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Online and offline behaviours: the impact of porn on young people

I recently led some training for Romance Academy about the impact of porn on young people and the potential ways we can help young people navigate these pressures. It was a great training day where everyone got to closely examine the theories of how porn is impacting young people. One of the key ideas we explored is best summed up by a psychiatrist Elias Aboujaoude in his book '_Virtually You'

"The ways in which we act, interact, speak, read, think and negotiate urges and goals online are remarkably different from the ways in which we handled these activities offline. What may be more remarkable, however, is that our online traits are unconsciously being imported into our offline life,"

A simple example of this can be found in contemporary slang. Originally, the 3 letter L O L was used online and in text messages as short hand for 'Laughing Out Loud.' A clever way to share body language and facial expression missing from text based communication. But LOL has moved from the online world and become an offline slang word. Sometimes used ironically or other times as a statement of enjoyment without actually laughing, the word “lol” is on many people’s lips. Online behaviour imported to the offline world.

On Safer Internet day this year, the theme was about encouraging every young person to “play their part” in keeping the internet a safe and enjoyable place for all. Making the internet a safer and more pleasant place is a worthwhile pursuit by itself but, if Aboujaoude is right, encouraging better behaviour online will also have an offline effect.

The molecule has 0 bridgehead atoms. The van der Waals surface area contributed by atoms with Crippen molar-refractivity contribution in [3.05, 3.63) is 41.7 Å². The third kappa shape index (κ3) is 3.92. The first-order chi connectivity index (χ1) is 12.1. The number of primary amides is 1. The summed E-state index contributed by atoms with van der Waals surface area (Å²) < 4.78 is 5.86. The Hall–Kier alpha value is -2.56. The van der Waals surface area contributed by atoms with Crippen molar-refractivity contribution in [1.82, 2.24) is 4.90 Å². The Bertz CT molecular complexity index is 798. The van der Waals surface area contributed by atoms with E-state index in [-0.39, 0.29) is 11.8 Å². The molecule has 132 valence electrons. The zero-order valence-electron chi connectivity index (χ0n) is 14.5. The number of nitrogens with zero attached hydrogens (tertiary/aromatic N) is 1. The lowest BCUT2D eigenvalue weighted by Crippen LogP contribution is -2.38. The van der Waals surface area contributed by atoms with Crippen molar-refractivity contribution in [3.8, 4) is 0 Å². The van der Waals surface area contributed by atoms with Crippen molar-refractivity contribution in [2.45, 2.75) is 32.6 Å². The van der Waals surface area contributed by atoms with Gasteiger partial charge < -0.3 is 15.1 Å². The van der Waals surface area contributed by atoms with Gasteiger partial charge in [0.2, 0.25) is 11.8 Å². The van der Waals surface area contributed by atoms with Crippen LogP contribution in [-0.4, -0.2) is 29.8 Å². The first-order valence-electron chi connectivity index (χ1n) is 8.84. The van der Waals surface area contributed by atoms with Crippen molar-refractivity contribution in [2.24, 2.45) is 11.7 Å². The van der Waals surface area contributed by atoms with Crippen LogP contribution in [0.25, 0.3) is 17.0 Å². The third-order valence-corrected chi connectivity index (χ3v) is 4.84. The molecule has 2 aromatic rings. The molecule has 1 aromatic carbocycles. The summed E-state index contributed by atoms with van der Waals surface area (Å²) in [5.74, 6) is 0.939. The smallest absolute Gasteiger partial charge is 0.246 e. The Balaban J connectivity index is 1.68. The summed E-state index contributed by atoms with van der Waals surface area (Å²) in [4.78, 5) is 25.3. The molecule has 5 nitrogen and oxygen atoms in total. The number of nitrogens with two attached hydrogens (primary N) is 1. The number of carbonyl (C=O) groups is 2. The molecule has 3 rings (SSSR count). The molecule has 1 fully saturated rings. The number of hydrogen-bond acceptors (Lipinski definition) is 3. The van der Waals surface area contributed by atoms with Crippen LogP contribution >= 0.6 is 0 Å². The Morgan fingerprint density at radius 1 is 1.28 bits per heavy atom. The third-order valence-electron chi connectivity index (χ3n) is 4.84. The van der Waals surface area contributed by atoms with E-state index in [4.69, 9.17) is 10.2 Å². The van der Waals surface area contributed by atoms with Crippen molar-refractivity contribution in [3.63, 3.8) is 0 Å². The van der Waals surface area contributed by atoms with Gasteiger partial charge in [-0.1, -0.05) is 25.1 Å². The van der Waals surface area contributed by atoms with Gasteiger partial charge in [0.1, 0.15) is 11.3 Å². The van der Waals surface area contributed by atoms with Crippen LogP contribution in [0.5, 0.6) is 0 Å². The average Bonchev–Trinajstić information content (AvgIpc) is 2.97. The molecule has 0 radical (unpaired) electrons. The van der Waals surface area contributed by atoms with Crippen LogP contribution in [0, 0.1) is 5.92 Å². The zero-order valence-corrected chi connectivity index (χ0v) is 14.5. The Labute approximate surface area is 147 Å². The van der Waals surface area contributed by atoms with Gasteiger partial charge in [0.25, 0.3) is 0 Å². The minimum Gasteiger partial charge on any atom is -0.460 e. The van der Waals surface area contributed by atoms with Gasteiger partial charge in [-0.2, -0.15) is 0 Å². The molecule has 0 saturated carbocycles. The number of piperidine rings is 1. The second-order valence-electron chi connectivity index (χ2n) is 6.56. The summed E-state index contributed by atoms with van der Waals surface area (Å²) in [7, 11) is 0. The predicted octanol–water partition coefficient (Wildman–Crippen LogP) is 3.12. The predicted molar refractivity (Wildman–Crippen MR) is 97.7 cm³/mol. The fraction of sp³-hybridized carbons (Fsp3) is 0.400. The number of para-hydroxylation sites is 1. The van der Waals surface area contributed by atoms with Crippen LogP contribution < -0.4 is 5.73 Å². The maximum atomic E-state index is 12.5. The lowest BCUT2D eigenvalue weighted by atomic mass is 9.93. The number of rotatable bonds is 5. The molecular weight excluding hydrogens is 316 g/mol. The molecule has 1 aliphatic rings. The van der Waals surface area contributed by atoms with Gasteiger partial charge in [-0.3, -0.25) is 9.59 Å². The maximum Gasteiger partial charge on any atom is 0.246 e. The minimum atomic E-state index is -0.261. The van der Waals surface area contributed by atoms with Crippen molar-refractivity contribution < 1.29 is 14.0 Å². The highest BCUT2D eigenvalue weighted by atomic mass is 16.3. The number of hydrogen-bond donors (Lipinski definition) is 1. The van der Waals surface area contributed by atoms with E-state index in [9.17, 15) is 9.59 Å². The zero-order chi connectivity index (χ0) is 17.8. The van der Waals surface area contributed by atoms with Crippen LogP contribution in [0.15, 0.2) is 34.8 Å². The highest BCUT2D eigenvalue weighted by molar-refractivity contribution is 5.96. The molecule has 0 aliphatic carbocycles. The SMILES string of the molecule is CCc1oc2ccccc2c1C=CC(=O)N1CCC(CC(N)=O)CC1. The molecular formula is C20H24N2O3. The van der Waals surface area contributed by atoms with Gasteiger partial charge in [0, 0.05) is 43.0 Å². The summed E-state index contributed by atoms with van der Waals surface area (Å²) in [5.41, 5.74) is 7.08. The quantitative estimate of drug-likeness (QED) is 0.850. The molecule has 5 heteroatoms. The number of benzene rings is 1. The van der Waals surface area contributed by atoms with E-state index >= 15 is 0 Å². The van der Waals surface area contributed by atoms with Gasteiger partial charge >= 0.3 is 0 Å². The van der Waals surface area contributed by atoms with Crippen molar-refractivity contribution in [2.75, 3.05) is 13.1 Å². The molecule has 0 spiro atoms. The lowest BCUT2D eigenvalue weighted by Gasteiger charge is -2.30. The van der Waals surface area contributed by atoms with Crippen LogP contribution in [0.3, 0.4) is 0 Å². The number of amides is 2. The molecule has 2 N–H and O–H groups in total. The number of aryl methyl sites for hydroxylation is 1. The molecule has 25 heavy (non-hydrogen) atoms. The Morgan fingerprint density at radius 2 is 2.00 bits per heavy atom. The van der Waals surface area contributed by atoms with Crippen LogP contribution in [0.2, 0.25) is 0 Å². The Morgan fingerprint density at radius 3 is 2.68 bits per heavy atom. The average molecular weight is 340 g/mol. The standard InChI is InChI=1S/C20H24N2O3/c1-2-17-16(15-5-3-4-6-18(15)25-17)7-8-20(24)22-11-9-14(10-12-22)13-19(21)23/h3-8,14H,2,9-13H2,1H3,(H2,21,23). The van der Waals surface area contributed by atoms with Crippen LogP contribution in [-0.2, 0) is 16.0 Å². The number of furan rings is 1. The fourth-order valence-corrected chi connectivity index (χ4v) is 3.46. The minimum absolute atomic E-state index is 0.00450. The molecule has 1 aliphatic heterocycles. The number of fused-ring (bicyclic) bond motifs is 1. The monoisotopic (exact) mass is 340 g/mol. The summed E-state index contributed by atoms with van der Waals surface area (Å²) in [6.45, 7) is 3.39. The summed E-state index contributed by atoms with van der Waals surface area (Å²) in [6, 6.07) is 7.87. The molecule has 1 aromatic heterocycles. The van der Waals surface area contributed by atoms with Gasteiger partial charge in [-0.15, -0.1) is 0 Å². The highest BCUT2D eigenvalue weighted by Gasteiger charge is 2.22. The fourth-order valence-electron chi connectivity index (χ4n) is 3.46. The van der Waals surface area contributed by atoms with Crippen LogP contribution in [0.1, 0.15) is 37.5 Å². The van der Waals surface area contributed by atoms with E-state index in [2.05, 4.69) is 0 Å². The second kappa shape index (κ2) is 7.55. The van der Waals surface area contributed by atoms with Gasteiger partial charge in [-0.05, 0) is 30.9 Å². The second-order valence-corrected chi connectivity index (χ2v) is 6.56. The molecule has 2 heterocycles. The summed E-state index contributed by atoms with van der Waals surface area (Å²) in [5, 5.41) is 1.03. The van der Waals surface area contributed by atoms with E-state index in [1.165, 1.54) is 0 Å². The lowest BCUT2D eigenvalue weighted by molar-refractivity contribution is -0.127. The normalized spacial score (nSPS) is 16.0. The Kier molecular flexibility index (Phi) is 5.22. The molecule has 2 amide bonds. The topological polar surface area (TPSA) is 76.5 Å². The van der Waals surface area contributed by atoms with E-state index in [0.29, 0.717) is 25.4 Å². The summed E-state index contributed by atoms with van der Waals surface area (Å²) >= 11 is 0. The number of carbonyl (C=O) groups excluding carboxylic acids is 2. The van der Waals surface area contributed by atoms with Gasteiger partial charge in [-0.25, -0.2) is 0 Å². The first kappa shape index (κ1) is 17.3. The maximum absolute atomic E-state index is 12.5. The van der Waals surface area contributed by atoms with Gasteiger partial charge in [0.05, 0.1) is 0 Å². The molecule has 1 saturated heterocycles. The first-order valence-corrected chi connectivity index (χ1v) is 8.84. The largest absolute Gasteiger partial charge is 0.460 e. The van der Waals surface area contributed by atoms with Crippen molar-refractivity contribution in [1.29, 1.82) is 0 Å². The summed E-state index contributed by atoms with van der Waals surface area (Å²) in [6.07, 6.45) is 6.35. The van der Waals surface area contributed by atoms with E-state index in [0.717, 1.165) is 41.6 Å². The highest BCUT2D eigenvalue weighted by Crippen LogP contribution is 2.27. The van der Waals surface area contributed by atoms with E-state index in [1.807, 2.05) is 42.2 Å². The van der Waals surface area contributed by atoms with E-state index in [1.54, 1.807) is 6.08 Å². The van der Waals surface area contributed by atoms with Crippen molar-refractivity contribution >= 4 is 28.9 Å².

During the training day, we discussed how porn has rapidly changed since the invention of the internet. Sexual acts that once were considered specialist and fringe are now considered mainstream and common online. Speaking with educators and sexual health nurses, we often hear stories of young people trying things they have seen online and sadly injuring themselves or others from failing to understand that porn is not an instruction manual and is often misleading.

Young people tell us, in focus groups that we run, that they want to be able to talk about what they are exposed to online in safe and non-judgemental environments.  Young people deserve to have adults in their lives that are willing and able to discuss relationships and sex in appropriate and helpful ways. How young people act online needs to be a part of this conversation. For example, if their consumption of explicit media is rooted in disrespect, that attitude may become influential in their offline behaviour. If we can help young people to see the value in showing respect online then that positive online behaviour can also impact their offline attitudes.